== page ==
'If Hal had been a woman, we would have had a wonderful marriage' - Burt Reynolds

In the 1970s Burt Reynolds was one of American’s biggest movie stars. He lit up the decade like a comet, from his breakout dramatic role in “Deliverance” (1972) through a string of Good Ol’ Boy pictures, and the box office smash hit “Smokey and the Bandit,” (1977) which became one of the most successful films of the decade.  But beneath the swaggering machismo, mustache, and hair-raising stunts is a more complex story told in the feature-length documentary “The Bandit” which features new, original interviews with superstar Burt Reynolds.

Directed by acclaimed documentary filmmaker Jesse Moss, the documentary tells the little-known story of Burt Reynolds and his best friend, roommate and stunt-double, Hal Needham. Reynolds’ success on screen – and place in the popular imagination - was due in large part to the daring and death-defying work of Needham, who was Hollywood’s top stuntman. In addition to performing the car stunts, fights and falls that made Reynolds an action hero, Needham became Burt’s confidante and roommate -- they lived together for nearly the entire 1970s. It was a mutually beneficial but complex and competitive friendship, dating back to the late 1950s when they met on the set of “Riverboat.”

Reynolds admired Needham and was drawn to the close-knit community of stuntmen that gathered around him. As one friend describes it, “Burt wanted to be doing what Hal was doing.' Needham hungered for stardom in his own right, but lived in Reynolds’ shadow. In 1976, Needham approached Reynolds with a script he’d written, “Smokey and The Bandit.” A modern moonshine picture about smuggling Coors beer across state-lines, it was admittedly poorly written. Burt was conflicted.  After appearing in a string of similar pictures, he hungered for more serious dramatic roles, but he was intensely loyal to his friend. His decision to act in his best friend’s film not only changed both of their lives forever, but created a legendary character and a movie that is still revered today, forty years later.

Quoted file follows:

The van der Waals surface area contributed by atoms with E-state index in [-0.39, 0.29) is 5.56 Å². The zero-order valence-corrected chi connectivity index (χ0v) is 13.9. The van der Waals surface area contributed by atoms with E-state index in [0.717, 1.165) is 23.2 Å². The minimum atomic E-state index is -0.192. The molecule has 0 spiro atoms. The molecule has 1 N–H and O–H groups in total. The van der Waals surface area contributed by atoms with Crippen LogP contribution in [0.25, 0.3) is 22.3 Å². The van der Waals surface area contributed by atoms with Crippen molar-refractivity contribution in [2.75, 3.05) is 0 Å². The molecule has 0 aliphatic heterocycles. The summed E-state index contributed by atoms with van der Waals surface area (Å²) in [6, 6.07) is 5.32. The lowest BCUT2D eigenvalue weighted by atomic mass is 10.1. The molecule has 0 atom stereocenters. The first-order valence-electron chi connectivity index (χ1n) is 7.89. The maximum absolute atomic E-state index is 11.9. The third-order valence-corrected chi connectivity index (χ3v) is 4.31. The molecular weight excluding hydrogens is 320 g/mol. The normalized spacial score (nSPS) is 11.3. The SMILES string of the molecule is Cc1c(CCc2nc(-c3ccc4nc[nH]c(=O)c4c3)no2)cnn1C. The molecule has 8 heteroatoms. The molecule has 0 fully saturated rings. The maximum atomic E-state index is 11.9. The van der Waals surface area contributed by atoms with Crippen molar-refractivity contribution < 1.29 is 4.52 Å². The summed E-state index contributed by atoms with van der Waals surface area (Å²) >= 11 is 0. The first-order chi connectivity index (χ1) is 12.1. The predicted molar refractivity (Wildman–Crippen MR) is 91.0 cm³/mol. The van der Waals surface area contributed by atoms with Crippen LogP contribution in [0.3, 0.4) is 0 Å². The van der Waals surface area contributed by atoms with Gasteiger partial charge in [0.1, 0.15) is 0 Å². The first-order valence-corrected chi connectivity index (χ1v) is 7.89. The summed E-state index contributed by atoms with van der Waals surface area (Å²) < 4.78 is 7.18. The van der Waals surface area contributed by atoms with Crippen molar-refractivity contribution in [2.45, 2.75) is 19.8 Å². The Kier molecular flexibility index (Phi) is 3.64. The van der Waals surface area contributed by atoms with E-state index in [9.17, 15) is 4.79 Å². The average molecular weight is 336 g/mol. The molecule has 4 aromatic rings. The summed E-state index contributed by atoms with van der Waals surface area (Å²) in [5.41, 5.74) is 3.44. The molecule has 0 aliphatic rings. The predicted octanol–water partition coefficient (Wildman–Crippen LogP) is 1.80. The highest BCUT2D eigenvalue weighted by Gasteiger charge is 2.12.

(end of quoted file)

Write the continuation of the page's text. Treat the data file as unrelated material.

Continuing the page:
The film tells the action-packed story of the making of Smokey and The Bandit, while tracing the vivid personal journeys of Reynolds and Needham from obscurity to stardom and success and highlighting one of the most extraordinary relationships in Hollywood history.

Featuring new interviews with Reynolds, rare and never-before-seen archive material, including photographs, and footage from Reynolds’ personal archive, as well as candid interviews with the late Hal Needham, and other close friends and key players, the documentary offers a kaleidoscopic perspective on their relationship, and tells an exhilarating and moving story about loyalty, friendship and creative risk.

Jesse Moss produces and directs.  Amanda McBaine produces for Mile End Films. Jayson Dinsmore, Lewis Bogach and John Miller-Monzon executive produce for CMT. The film will make its television premiere on CMT later this year.


"The Bandit" Credits


Cindy Finke


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